TE Connectivity Foundation continues global effort to increase access to STEM education

The TE Connectivity Foundation  announced it will continue its support of three non-profit organisations that advance its mission of connecting and strengthening global communities through access to technology and engineering for all, with a focus on women and underserved populations, by providing $1.3 million in grants.

Karen Leggio, chair of the TE Foundation Board of Trustees and a senior vice president at TE Connectivity, a global leader in sensors and connectors, said: “We initiated our support of this work last year, and were thrilled not only with what these organisations achieved, but with how they plan to evolve their work going forward. Each one of them took our mandate to impact underserved populations by providing access to education and careers in engineering and technology very seriously, and is focusing even more keenly on our shared goals as they look to the future.”

Girl Up, a global leadership development initiative started by the United Nations Foundation, now seeks to incorporate STEM into its overall leadership development programming – an evolution from the TE Foundation’s first grant which provided support for separate STEM activities. Girl Up plans to use the TE Foundation’s grant to bring its STEM for Social Good program to scale, reaching more diverse girls through rural and urban outreach and the creation of partnerships with schools and local organisations. More specifically, the TE Foundation’s grant will provide funding for three STEM for Social Good tour stops in new underserved U.S. rural and urban markets and two STEM for Social Good events in new international markets. It will also allow Girl Up to translate the STEM for Social Good Toolkit into other languages to help mobilise leaders in more countries (Spanish and French in 2019 with additional languages to come in 2020), and support building partnerships with national and international school and teacher networks.

Anna Blue, co-executive director of Girl Up, looks forward to continued collaboration with the TE Foundation: “We believe both that impact starts with access, and also that girls are the most powerful force for change. With the support of the TE Foundation, we are connecting girls globally to how they can make their mark on the world through STEM, igniting their confidence to use their unique perspective to create solutions for social good in their communities and the world.”

SMASH has a stated goal of providing access to technology and engineering for underserved students of colour and has a proven track record of success. Its free, multi-year college prep program, SMASH Academy, currently operates in several regions in the U.S. The initial TE Foundation grant not only enabled the organisation to open a program at the Wharton School at the University of Pennsylvania, but also supported an expanded platform to house an alumni network. Going forward, the TE Foundation grant will support the completion of the three-year cycle for the inaugural class of students at Wharton, as well as enable the next two cohorts to begin. The TE Foundation has also worked with SMASH to create a TE Fellows Fund at SMASH/Wharton to provide direct financial support to those students.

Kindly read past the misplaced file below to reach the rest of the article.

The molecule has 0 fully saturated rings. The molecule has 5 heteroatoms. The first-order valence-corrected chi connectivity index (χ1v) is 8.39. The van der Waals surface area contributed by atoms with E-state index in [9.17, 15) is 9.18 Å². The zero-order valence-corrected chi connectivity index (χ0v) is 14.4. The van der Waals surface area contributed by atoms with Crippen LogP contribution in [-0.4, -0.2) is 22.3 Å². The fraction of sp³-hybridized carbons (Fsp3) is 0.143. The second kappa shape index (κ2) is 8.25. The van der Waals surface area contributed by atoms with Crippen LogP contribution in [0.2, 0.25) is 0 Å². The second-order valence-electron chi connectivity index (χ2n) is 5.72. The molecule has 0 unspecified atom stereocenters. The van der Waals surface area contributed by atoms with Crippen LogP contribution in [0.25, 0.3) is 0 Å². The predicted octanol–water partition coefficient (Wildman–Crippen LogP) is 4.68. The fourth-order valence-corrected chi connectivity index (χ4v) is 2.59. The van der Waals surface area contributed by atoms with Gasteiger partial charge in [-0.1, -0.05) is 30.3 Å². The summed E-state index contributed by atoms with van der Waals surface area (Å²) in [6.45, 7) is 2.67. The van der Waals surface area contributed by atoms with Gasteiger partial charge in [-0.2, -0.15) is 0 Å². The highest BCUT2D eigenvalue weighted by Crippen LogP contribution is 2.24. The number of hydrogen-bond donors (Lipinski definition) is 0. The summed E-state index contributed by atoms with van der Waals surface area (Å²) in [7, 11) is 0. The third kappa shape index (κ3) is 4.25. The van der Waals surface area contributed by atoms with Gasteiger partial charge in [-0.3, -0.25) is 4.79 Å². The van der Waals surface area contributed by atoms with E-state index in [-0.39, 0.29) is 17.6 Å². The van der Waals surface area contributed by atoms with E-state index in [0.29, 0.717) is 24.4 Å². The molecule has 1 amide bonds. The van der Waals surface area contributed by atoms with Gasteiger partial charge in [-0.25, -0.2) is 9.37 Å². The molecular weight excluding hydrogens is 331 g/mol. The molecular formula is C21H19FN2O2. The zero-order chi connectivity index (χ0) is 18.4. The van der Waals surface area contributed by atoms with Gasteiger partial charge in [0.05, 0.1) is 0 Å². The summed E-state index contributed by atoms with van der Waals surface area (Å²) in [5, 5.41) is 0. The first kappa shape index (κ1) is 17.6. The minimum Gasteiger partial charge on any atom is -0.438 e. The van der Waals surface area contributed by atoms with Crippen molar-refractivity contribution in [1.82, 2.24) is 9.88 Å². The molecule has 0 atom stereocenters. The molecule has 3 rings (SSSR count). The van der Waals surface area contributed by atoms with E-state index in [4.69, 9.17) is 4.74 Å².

TE Foundation funding will also continue to expand the SMASH alumni network, focusing on outreach, programming and conference attendance to help support those who have gone through the program as they move into college and beyond, thereby increasing the likelihood that these students will engage in STEM careers.

“TE Connectivity has catalysed the innovation and growth of SMASH. Their funding and support of our programming allows us to expose hundreds of our young people to cutting edge STEM and business education in partnership with Wharton, grow our internship program for SMASH Alumni, and pilot a new program that will ensure our scholars can participate in SMASH and meet the financial needs of their families. TE’s commitment to SMASH and increasing STEM access overall is undeniable,” said Eli Kennedy, CEO of SMASH.

FIRST Global runs high-profile, international robotics competitions designed around solving major global challenges with high school aged participants who are ethnically, socio-economically and gender diverse, inspiring not only those who participate, but also those who watch and follow these events around the world. The TE Foundation grant will help extend the competition to additional nations where girls are not typically given the opportunity to partake in education or STEM opportunities and help provide the kits needed for the competition. The grant will also support the development of a website forum for participants to stay connected with the long-term goal of creating a formal Alumni Network as a potential avenue for future support.
“FIRST Global is creating opportunities and inspiring students around the world, thus giving them the necessary tools to solve the global challenges we are all faced with,” said Dean Kamen, founder of FIRST Global. “We are so grateful for our partners, like the TE Foundation, that strongly believe in this mission and support what we are doing to create a better and brighter future.

TE Connectivity’s corporate philanthropy also supports education and technology initiatives, as well as causes supporting health and human services. In fiscal year 2018, TE Connectivity donated $4.1 million in charitable grants to support these causes in the communities where TE employees live and work around the world.